Manufacturing Works Blog

Are You Leaving Money on the Table?

By Jim Lichtenberg - November 18, 2022

Using Cost Optimization to Evaluate the Profitability of Your Company

In a business environment where it is a daily struggle to keep up with workforce challenges, rapidly changing technology, and increased competition, it can be even more challenging to divert focus into areas that are not in your realm of expertise. This could be why so many businesses have not optimized operational costs and expenses. You may feel your costs are already optimized, but without taking the proper steps to ensure it, you may still be leaving money on the table every day your business operates.

Now, you may ask, "are these pennies or dollars?" Great question! To properly answer, you need to do some digging to see what areas can make an impact on your business. We will go through some of these steps with you to help build a strategy. Keep in mind, single digit percentage changes in costs can have the same impact to your profitability as double-digit sales growth, and normally are much easier to achieve.

Low Hanging Fruit

First, the saying is true, "low hanging fruit is the easiest to reach!" Review areas that stand out when looking at your P&L. What are some of the costs that you use daily that you know can immediately impact your bottom line?

These costs can be a combination of operational fixed costs and variable / process costs. Fixed costs are ones that support your business conducting business, such as communications, shipping, waste removal, merchant services, utilities, leases, insurance, benefits, etc. Most of these are cost centers that if you did not have your business could not be supported properly. Variable / process costs are things like materials, inventory management, lean / 6-sigma, scrap, etc. These are critical items needed for your finished product or service.

single digit percentage changes in costs can have the same impact to your profitability as double-digit sales growth

Opportunity Lost Scenario

Now that you have identified which costs to focus on based on the P&L impact, rely on your expertise and the best use of your teams' time and resources versus an outsourced expert to determine the best way forward. I call this your "Opportunity Lost Scenario." That means determining what new business opportunities, projects, core business objectives (the items you are great at) that will not get done if you dedicate time and resources for cost reduction.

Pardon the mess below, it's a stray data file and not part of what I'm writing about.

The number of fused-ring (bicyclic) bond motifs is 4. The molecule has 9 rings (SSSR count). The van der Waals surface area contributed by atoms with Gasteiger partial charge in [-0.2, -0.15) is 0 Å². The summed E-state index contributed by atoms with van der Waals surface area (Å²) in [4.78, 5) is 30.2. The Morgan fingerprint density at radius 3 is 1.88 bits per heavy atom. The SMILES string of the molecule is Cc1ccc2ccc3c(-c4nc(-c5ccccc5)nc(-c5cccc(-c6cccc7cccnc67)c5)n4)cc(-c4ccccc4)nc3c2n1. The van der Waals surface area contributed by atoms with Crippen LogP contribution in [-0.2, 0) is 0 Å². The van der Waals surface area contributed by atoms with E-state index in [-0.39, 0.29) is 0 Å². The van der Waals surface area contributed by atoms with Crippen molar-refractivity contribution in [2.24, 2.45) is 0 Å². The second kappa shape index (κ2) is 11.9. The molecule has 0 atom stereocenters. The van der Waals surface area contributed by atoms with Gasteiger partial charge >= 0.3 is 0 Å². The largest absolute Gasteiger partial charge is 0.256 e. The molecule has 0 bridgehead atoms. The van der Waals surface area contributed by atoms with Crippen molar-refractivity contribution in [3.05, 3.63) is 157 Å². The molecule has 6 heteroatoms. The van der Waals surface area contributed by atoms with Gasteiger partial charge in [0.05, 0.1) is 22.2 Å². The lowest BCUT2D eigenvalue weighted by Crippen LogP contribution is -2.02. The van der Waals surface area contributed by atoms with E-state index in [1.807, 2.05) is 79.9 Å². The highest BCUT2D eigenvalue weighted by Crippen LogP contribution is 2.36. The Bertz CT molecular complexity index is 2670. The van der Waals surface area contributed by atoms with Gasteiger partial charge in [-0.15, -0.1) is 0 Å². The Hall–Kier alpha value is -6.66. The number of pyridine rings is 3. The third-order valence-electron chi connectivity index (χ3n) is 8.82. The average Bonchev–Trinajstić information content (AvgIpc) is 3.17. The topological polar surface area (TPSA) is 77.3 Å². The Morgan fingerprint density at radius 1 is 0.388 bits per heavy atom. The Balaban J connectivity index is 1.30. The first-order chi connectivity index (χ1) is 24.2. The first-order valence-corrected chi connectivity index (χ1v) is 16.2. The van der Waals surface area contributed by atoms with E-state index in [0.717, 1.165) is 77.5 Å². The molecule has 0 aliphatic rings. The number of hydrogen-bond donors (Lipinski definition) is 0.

This differs for every business as you want the evaluation to always be a positive impact for your business. Positive impacts mean optimizing costs without impacting other current projects or new opportunities or adding more cost to your business than the savings provides.

Negative impacts would mean not getting projects done or done on time, or missing new opportunities, or adding more costs to your business compared to potential savings. In most cases, organizations run lean and do not have the extra resources to divert to specialized projects like cost reduction. Additionally, most do not have the expertise to perform it properly.

What Expertise Do You Need for Cost Reduction?

Having the knowledge or expertise in multiple cost markets is critical. You need to know and understand items like price benchmarks, vendor performance, technology, industry standards, etc. on every type of cost it takes to operate your business. This is a critical requirement of the process.

One solution to the negative impacts would be to use an outsourced expert who can provide the time, resources, and expertise without taking away from your current projects and should cost less than the savings achieved.

To evaluate your situation properly, consider the following

  1. Do you have the proper resources?
  2. Do you have the proper expertise to ensure you are maximizing savings?
  3. Can you perform audits on a quarterly basis?
  4. Can you perform a full analysis on an annual basis?
  5. Do you have that same resource available to fix any cost items that may change quarter to quarter or year to year?

Each one is critical to the success of your cost reduction strategy. This should not be a one-and-done project. In many cases, higher costs have infiltrated your business because you have not been able to perform these tasks consistently. Most likely, you are focused on growing sales more than reducing costs. You could also be a business that is very lean, working on revitalizing your growth strategies and just limited on bandwidth.

Once you evaluate your "Opportunity Lost Scenario," then you can move forward with a plan to reduce costs. Either through your own dedicated resources, through an outsourced expert, or a combination of both, you can maximize the time, resources, and expertise you need long term to help your business become more profitable.

Jim Lichtenberg is a Strategic-Partner at Schooley Mitchell. Schooley Mitchell is driven by producing results for their clients and have no ties to vendors or service providers. Fees are self-funded by a portion of the savings they find – no savings, no charge to you. Jim is an integral member of Manufacturing Works' Membership committee.


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